- Japanese: 明礬 (myouban)
Alum is a material used for a variety of purposes. During the Edo period, it was a major import from Southeast Asia, via China and Ryûkyû, and was prominent among the goods given as gifts or tribute from the Sô clan lords of Tsushima han to the king of Korea. It is used in the brewing of saké to make the liquor more easily transportable, and was mixed with hide glue, to produce dôsa, with which book covers were burnished to protect them from damage.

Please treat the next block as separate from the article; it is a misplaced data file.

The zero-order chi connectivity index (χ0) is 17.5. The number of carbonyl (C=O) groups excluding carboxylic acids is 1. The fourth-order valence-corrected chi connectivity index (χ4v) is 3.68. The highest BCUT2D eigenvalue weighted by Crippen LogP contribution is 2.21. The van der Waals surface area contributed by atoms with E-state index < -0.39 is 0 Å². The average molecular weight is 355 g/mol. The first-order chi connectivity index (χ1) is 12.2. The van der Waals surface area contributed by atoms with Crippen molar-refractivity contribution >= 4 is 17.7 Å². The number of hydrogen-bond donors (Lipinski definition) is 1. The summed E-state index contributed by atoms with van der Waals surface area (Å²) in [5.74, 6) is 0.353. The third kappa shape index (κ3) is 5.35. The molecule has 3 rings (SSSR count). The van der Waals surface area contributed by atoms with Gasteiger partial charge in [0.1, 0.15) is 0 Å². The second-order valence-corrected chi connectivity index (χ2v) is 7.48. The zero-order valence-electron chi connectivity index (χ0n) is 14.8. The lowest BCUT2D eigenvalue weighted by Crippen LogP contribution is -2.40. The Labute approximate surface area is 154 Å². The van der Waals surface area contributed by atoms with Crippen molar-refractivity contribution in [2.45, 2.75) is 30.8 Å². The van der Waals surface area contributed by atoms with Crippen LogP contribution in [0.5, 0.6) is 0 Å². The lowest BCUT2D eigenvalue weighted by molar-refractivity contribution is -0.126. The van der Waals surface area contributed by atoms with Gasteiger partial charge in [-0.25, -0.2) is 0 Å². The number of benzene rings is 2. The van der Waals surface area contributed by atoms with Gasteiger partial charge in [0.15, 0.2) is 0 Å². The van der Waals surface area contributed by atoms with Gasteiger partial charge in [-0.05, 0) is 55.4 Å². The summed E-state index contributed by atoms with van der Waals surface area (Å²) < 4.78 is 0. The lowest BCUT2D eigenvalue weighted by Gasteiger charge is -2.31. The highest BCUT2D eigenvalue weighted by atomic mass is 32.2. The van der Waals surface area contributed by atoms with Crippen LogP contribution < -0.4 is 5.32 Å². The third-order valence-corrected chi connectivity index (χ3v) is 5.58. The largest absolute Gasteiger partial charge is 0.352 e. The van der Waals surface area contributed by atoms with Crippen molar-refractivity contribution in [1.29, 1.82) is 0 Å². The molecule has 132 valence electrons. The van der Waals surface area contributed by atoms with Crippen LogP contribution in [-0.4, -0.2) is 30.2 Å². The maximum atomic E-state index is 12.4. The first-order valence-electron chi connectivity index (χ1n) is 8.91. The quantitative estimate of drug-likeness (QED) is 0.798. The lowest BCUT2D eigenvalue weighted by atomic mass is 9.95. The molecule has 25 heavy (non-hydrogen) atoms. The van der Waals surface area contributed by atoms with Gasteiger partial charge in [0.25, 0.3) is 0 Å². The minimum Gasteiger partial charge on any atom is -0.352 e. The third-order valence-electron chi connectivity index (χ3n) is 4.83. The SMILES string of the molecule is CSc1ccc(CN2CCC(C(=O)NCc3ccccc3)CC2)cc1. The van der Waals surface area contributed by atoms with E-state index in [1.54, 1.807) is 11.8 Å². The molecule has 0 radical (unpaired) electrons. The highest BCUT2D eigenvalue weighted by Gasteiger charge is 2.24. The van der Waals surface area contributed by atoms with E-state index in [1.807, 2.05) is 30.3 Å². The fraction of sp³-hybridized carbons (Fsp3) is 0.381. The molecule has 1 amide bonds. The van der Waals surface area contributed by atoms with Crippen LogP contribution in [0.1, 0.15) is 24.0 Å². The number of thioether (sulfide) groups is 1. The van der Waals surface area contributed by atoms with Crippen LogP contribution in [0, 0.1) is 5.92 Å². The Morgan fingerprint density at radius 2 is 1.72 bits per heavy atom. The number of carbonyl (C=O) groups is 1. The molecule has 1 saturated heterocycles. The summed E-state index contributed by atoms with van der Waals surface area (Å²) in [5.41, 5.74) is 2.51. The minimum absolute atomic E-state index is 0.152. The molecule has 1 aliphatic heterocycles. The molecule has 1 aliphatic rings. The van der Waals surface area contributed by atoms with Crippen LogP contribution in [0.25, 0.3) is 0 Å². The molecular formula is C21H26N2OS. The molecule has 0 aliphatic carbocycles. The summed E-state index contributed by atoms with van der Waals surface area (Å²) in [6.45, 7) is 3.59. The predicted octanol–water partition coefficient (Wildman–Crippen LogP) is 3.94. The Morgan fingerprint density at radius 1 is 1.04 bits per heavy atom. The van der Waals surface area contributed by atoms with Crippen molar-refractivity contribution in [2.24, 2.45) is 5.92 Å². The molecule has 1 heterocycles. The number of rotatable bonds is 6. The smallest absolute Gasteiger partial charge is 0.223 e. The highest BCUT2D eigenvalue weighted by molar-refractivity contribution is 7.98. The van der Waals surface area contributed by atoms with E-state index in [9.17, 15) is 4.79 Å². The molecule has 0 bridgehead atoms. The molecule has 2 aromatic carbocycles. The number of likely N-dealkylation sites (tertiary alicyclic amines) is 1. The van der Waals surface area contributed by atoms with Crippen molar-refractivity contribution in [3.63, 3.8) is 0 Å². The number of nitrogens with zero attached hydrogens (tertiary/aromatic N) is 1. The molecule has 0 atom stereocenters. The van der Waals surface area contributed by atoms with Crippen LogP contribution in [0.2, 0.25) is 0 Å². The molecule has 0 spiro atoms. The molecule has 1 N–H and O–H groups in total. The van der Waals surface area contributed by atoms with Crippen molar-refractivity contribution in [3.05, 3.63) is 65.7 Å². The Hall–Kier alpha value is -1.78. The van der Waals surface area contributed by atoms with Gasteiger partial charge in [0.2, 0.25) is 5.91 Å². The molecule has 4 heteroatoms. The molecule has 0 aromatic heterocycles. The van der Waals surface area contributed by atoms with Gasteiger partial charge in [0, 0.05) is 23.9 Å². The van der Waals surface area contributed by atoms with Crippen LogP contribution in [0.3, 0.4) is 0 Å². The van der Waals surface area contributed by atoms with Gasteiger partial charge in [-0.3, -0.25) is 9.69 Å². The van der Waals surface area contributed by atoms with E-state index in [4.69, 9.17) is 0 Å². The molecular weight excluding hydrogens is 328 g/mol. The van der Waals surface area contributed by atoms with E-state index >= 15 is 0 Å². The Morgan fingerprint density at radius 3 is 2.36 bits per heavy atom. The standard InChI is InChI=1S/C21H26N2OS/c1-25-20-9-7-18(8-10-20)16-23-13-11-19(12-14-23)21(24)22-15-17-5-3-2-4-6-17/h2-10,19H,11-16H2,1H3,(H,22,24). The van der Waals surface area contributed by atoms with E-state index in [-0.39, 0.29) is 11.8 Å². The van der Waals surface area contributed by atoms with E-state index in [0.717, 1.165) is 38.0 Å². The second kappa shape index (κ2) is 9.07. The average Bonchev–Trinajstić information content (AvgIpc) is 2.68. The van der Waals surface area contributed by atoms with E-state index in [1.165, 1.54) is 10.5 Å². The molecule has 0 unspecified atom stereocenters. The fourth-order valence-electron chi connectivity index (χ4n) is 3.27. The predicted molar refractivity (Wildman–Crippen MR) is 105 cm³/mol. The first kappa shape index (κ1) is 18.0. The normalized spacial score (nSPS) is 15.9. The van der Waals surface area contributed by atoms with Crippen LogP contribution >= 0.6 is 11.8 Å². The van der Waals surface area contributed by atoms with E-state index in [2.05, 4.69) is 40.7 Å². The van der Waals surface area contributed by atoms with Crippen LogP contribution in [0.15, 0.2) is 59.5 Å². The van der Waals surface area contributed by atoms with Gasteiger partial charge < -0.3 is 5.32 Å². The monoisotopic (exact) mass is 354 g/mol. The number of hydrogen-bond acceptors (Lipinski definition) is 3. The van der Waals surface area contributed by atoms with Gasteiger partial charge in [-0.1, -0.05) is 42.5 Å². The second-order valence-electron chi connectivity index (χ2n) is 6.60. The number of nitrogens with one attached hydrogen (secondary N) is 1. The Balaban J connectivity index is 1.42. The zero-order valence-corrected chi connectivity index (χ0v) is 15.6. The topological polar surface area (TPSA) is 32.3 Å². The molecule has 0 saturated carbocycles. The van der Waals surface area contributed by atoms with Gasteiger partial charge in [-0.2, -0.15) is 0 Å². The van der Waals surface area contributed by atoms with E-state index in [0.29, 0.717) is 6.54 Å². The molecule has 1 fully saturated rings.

A shogunate clearinghouse, or kaisho, was established in 1758 to oversee the sale and distribution of alum throughout the realm. Offices in Edo, Sakai, Kyoto, and Osaka bought up all the alum in the domestic market, and organized its resale. In 1782, an additional office was opened in Nagasaki, where shogunal officials could then manage the import and distribution of alum coming in from Chinese merchants, and from Ryûkyû.
- John Whitney Hall, Tanuma Okitsugu (1719-1788): Forerunner of Modern Japan, Harvard University Press (1955), 78.